06/12/2005 11:00PM

Perfect Drift back for third Foster

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Perfect Drift, here with groom Richard Anderson, won the 2003 Stephen Foster Handicap.

LOUISVILLE, Ky. - More than three years ago, Perfect Drift was little more than a footnote in postrace analyses of the 2002 Belmont Stakes, the race in which War Emblem lost his bid for a Triple Crown and Sarava became the longest-priced winner in race history when scoring at 70-1.

That may all seem like ancient history today, and in relative terms, it may be. Yet in the three years that have passed, Perfect Drift, who was a distant 10th under Eddie Delahoussaye in that Belmont, has covered miles and miles of ground and earned millions of dollars. Saturday, he will attempt to continue his climb up the all-time earnings list when he starts as a primary contender in the $750,000 Stephen Foster Handicap at Churchill Downs.

Perfect Drift, a 6-year-old gelding bred and owned by Dr. William Reed, enters the Grade 1 Foster with earnings of more than $3.2 million. This is the third straight year he has run in the Foster. He won in 2003 and finished third last year. Trainer Murray Johnson said he believes his stable star comes to this race primed for a huge effort, having run twice already this year, both times on turf.

"I think one of the main things about the race this year is it seems to have quite a few speed-oriented horses," Johnson said. "We've been subjected to some slow-pace races in the past, but this one might be right to our liking. We've got a big, strong 6-year-old in great shape right now. We'll be there Saturday doing our very best."

Perfect Drift, with Gary Stevens to ride, has been assigned 117 pounds, four fewer than topweighted Saint Liam. Other probable starters, with weights, for the 1 1/8-mile Foster are Badge of Silver, 119 pounds; Pollard's Vision, 117; Second of June, 117; Colonial Colony, 114; Eurosilver, 113; M B Sea, 113; and Gouldings Green, 112.

The Foster, along with the Grade 2 Fleur de Lis Handicap, are two of five races that will be shown live on a two-hour broadcast on the new Emirates Airlines Super Saturday on ESPN. The show starts at 5 p.m. Eastern.

Shadow Cast breezes for Fleur de Lis

Shadow Cast, the likely favorite for the Fleur de Lis, tuned up for her role as likely favorite when breezing a half-mile Monday at Churchill in 48.20 seconds.

The $300,000 Fleur de Lis is the richest of five supporting stakes on the Foster undercard. The other races are the $200,000 Jefferson Cup, $200,000 Northern Dancer, $200,000 Regret, and $100,000 Opening Verse.

Feature again on grass

Mostly because they tend to draw the biggest fields, Churchill's racing secretary, Doug Bredar, frequently has been carding allowances on the grass as the featured race at Churchill. That pattern holds true again for Wednesday, as an overflow field of fillies and mares has been entered in the ninth of 10 races, a $50,800 entry-level race at 1 1/16 miles on the grass.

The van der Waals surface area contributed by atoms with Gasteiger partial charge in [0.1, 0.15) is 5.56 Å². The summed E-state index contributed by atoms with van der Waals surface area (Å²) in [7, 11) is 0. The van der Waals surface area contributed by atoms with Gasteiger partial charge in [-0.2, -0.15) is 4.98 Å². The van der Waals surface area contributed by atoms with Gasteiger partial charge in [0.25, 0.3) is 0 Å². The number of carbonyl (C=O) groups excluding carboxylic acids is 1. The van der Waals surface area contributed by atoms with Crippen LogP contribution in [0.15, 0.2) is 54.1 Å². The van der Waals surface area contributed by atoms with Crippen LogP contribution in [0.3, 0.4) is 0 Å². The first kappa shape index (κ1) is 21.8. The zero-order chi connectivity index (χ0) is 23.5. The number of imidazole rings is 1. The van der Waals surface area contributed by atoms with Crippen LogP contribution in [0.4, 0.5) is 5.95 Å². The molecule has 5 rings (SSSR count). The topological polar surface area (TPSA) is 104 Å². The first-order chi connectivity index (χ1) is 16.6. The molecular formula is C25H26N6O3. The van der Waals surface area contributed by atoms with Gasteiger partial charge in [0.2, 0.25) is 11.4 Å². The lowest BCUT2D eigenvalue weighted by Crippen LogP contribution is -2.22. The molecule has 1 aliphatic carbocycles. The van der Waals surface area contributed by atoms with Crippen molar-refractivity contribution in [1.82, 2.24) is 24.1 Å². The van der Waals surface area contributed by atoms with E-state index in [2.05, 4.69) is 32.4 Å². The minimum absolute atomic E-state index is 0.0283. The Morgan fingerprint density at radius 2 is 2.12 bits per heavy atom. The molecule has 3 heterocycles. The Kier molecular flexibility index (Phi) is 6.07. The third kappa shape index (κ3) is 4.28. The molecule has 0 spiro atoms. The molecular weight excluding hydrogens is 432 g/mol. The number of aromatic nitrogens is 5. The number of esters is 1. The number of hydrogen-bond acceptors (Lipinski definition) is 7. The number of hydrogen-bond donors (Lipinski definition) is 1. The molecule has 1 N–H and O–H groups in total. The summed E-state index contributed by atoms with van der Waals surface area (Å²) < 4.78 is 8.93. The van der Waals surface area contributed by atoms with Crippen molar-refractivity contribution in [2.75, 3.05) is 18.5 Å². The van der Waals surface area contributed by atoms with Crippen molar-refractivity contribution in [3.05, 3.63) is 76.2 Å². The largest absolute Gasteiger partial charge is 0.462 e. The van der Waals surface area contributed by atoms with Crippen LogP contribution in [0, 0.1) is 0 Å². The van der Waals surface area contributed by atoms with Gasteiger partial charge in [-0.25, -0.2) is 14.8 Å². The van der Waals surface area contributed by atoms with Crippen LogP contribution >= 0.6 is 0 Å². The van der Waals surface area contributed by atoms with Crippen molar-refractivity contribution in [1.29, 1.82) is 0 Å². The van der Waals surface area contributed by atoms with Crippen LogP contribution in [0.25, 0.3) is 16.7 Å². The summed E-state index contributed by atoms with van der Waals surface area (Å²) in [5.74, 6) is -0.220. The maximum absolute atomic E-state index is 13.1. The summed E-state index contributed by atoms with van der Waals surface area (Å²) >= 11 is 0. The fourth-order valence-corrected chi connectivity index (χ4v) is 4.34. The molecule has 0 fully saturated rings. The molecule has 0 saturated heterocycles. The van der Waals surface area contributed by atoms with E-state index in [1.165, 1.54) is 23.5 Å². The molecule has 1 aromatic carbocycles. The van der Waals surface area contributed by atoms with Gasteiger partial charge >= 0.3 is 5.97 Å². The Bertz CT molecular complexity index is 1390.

Yes Beth, trained by Steve Flint, could be the favorite, having already come reasonably close to going through this condition. According to the weather forecast for Wednesday, the race appears likely to remain on the grass, unlike what happened here Sunday, when the Texas Glitter, a $72,000 overnight handicap, was forced to the main track by rain. Bayou Buster, at 14-1 the longest shot, prevailed in a five-furlong race reduced to five starters.

The weekly handicapping contest runs Wednesday from races 3 through 8. The pick six carryover is $3,867.

Music School okay

Trainer Neil Howard let out a sigh of relief following the 10th race Saturday when Music School came back from his career debut in relatively healthy fashion. Music School, a 2-year-old colt by A.P. Indy, incurred little more than a minor scrape on his hoof after stumbling badly soon after the start of the 5 1/2-furlong race. Jockey Robby Albarado did a terrific job in keeping his irons while keeping his mount moving forward.

Music School "grabbed his quarter a little, but it was nothing serious," Howard said.

Music School, bred and owned by the Will Farish-led partnership that had the same roles with 2003 Horse of the Year Mineshaft, is somewhat of an anomaly in that the progeny of A.P. Indy normally don't begin their careers so early. But Music School showed unusual precocity by leading all the way, even in spite of the troubled start.

"He's got a great demeanor, which bodes well for any horse," Howard said.

* Rafael Bejarano, the 22-year-old jockey who is the clear leader atop the standings at the Churchill spring meet, guided Andromeda's Hero to a second-place finish behind Afleet Alex in the Belmont, marking the best finish thus far in a Triple Crown race for Bejarano.

* The Steve Asmussen-trained horses in Barn 38 were cleared from quarantine restrictions Saturday for the purposes of racing and everyday training, although three Asmussen horses that previously had been isolated once again tested positive for the equine herpes virus. Those horses eventually will be moved off the grounds to a separate quarantine facility, Churchill officials said.

* A pair of Grade 1-winning females had bullet workouts over the weekend. Madcap Escapade went five furlongs Saturday in 59.20 seconds, while My Trusty Cat drilled five furlongs Sunday in 59 seconds.